An Unapologetic Democratic Manifesto - healthcare

We need to recognize that good health and access to medical care is a common right of every member of our society, not just those with the wherewithal to pay for medical insurance. We will better progress as a society if we can remove the shadow of medical disaster from the lives of our most vulnerable citizens. Other countries have already proven that this is not only possible but having done it they have placed themselves at an economic advantage in the global marketplace.

An Unapologetic Democratic Manifesto - environment

It’s time to face up to the fact that effects of human activity are now strong enough to affect the global climate. We need to take real steps to mitigate that. We need to behave as if failure to act now deprives subsequent generations of a future, because it does. Unless we want environmental disasters to become a way of life we need to do something to lessen our effects of our footprint on this planet. If we don’t the planet will do it for use and we like that even less than what we do ourselves.

Friday, July 28, 2006

An Unapologetic Democratic Manifesto - tax policy

The very fabric of our economy is now at risk. By turning our tax structure into a wealth-generating engine for the economically elite we have sucked the oxygen out of the middle class. In fact the burden of paying for the excesses of the Republican gravy train has been disproportionately placed upon the middle class. By relieving the tax burden of those who are the most capable of carrying it we have put ourselves on the road of becoming just another banana republic. We can best assure the economic viability of all our citizens by tempering the accumulation of wealth into too few hands. We must make our income tax much more progressive than it is now.

An Unapologetic Democratic Manifesto - the war

First of all we must say that the war in Iraq is dead wrong.

Those that supported the war gave an inept administration too much credit. The evidence was there from the beginning that the intelligence was being cooked but many refused to believe that our country’s leadership could really be that unwise. That belief has proven to be dead wrong.

Afghanistan was risky enough as a mission and remains risky even now. To divert our energies there to an even riskier effort in Iraq was asinine in the highest degree.

We must confess that our reasons for invading Iraq were insufficient. We must confess that invading Iraq with the limited diplomatic consensus at the time was ill-advised. We must confess that our mission in Iraq was short-sighted and doomed to disaster. We must admit that even the execution the stated mission was ineptly conducted.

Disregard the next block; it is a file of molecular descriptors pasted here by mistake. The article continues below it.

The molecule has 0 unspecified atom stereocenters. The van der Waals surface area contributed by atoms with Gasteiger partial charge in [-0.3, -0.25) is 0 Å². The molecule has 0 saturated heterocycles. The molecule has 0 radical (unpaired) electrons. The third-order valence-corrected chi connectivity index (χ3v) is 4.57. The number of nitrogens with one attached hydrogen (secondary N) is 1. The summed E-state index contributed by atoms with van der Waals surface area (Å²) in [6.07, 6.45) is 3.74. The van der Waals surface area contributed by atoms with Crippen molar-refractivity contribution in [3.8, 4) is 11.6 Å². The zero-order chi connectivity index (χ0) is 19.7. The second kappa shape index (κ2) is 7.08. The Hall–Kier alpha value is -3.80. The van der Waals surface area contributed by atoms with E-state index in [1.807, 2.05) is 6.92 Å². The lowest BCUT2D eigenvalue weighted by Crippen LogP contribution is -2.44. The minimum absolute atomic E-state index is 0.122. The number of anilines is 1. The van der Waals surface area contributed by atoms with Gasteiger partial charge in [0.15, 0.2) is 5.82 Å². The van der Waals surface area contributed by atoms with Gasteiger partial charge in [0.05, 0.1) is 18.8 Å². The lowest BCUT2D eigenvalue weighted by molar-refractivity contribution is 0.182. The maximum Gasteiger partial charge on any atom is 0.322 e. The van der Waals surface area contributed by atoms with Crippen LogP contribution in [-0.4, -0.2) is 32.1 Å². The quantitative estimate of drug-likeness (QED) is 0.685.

By demonstrating the limitations of military force our world is now much less secure than before.

Because of how we went into it and how we went about prosecuting it we are may very well be forced to abandon the Iraqi people once again. Not to an abysmal dictator but to all the destructive elements within their own society.

We need to get out of Iraq and turn the remaining mission over to international authorities if at all possible. If no entity steps up to take over the mess of stabilizing that country it must be abandoned to its own devices since our continued presence merely delays the inevitable at a high cost. We can only hope that, over time, Iraq can rebuild itself as a meaningful nation or nations without our direction. But whatever happens the American people are going to pay for the sheer stupidity of this administration for a generation.

An Unapologetic Democratic Manifesto

I begin here a series of posts laying out what I think should be the action points of the Democratic party. It's been bubbling just below my level of consciousness for some time and it's time to let it out. I hope that it generates some constructive comments so it can be improved over time. Have at it!

McGavick Pretends

In this case he is pretending not to support Social Security privatization
McGavick says benefits must be guaranteed for current beneficiaries and those nearing retirement. He does not support privatization or a phasing-out of Social Security. But confidence in the system is broken. He would give younger workers the option of placing their benefits in voluntary personal accounts controlled by the federal government. This would help restore confidence in the system and ensure its solvency.
Confidence in the system is only broken for those who are intent on gutting McGavick.

In this piece it is interesting to comparing the waffling answers of McGavick to the straight-forward answers of Cantwell. Can anyone trust this guy?

Gecko Sticko

Watch for this at your local store. One square meter can suspend a car with no chemical residue left on the surface after you remove it.

Wednesday, July 26, 2006

Abortion Debate Made Simple